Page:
When going through a legal dispute, there can be confusion regarding the decision to use a traditional attorney or a mediator. Many times, people mistakenly believe they must pick between the two options or that the two services are the same.
Both mindsets are understandable: With the similar nature of the two approaches, it can be easy to blur the roles of a mediator and attorney. So what exactly is the difference between a mediator and an attorney? And which option is best?
To fully understand which option is right for your situation, the first step is to understand how mediation and litigation differ.
Both mediation and litigation are ways to resolve family law issues such as divorce and custody disputes. While they deal with similar cases, litigation and mediation reach final outcomes in different ways.
Litigation relies on courts or judges to decide family law disputes. During litigation, each disputing party can use an attorney to represent their interests and negotiate on their behalf. Even when a case is litigated, however, the mediation process is still used. In North Dakota, in cases involving minor children, the state has a mandatory early mediation program that provides the parties six free hours of mediation. Privately retained mediators are used, too, typically later in the case.
Mediation is an Alternative Dispute Resolution method, which is encouraged as a more cost-effective alternative to litigation. The mediation process is meant to be a cooperative negotiation between two parties with a neutral third party—a Mediator—who is trained to help clearly define the issues at hand and assist in agreements that are beneficial to the whole family.
At the end of the mediation process, the two parties come to an agreement that is ultimately crafted and decide upon by themselves.
Mediation can be a better choice than litigation for many different reasons. Some of the more predominant ones include lower legal fees, more personal control, a quicker resolution, and more privacy.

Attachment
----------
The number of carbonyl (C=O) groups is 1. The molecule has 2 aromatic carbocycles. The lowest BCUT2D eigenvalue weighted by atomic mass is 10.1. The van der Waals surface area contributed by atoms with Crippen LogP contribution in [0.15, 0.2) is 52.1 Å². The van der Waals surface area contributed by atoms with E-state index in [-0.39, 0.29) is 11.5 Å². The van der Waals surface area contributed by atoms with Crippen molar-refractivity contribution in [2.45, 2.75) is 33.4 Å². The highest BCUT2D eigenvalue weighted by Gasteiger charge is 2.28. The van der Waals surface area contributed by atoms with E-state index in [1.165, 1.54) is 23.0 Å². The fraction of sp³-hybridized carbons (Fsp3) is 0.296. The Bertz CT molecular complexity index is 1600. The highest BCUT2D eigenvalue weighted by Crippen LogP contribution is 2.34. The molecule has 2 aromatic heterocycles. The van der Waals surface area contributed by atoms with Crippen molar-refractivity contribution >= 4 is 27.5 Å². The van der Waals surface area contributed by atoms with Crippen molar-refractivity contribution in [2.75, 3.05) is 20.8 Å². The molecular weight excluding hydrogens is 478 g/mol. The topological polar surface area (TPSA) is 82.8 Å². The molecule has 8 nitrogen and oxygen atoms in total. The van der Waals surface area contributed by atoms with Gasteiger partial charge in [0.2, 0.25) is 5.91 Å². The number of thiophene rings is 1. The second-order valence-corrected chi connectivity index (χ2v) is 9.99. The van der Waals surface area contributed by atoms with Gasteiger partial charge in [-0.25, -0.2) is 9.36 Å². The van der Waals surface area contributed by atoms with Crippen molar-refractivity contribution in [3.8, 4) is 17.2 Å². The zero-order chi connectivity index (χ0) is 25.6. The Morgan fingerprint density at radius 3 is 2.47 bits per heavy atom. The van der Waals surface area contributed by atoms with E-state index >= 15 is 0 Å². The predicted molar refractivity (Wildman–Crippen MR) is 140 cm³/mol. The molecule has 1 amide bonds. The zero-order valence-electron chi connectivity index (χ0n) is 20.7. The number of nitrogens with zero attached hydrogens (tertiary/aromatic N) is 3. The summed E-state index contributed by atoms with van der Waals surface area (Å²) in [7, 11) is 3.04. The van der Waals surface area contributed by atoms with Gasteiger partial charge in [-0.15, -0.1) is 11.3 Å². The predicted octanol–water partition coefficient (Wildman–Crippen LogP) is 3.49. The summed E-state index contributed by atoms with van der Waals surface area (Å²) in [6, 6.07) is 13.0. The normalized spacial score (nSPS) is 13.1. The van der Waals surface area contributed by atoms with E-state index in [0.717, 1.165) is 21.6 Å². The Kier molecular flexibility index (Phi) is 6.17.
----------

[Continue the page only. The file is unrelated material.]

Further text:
Typically, mediation results in more tailored agreements and greater satisfaction for all involved. In some states, mediation is now required before any disputes are brought to a courtroom.
A mediator is an independent and neutral third party who can help negotiate agreements between two disputing parties. Mediators may actively help inform both parties in negotiations, but they may not give legal advice; and final decisions are crafted by the disputing parties.
Ultimately, mediators help individuals focus on the key issues holding up any potential resolutions.
On the litigation side, an attorney represents only one party, with the primary goal of achieving the best possible settlement for the individual they represent. When assisting in divorce cases, attorney’s help negotiate on behalf of their client and actively craft settlements on their client’s behalf.
While a mediator’s main role is to encourage open dialogue and help move towards a mutually-beneficial agreement for both parties, an attorney’s role is to actively negotiate on behalf of the best interests of their individual client and that client’s family.
While the roles of mediators and attorneys differ, a single individual can be trained in both mediation and attorney roles. Most skilled family law mediators are attorneys experienced in family law disputes.
Mediators familiar with the legal rights and options for both parties can be great assets, as they can more effectively guide discussions and can better refine any potential resolutions.
At Gjesdahl Law, we have qualified attorneys that are fully versed in family law mediation in both North Dakota and Minnesota and can help disputing families come to an agreement that is in the best interest of the whole family. Some of our attorneys are trained, experienced mediators. All are experienced representing clients in the mediation environment.
While attorneys are not necessary for mediation, we strongly recommend involving an experienced family law attorney throughout the mediation process.
Any legal advice needed during the mediation process must be given by your own lawyer. Mediators are not ethically allowed to give participants legal advice. If you choose to partake in a mediation session alone—which we consider a mistake—at least consult an attorney before and after the mediation sessions take place.
Mediation can be a critical step in determining parenting time, child support, the division of property, and ultimately, your family’s future. An attorney can be a vital resource during this mediation process and can help inform you about the best options available for you and your family.
In need of mediation services? Contact us today.
A native of Aberdeen, South Dakota, Leah is a Senior Shareholder at Gjesdahl Law, P.C. After graduating from Moorhead State University, she joined the firm in 2000 as a parale…
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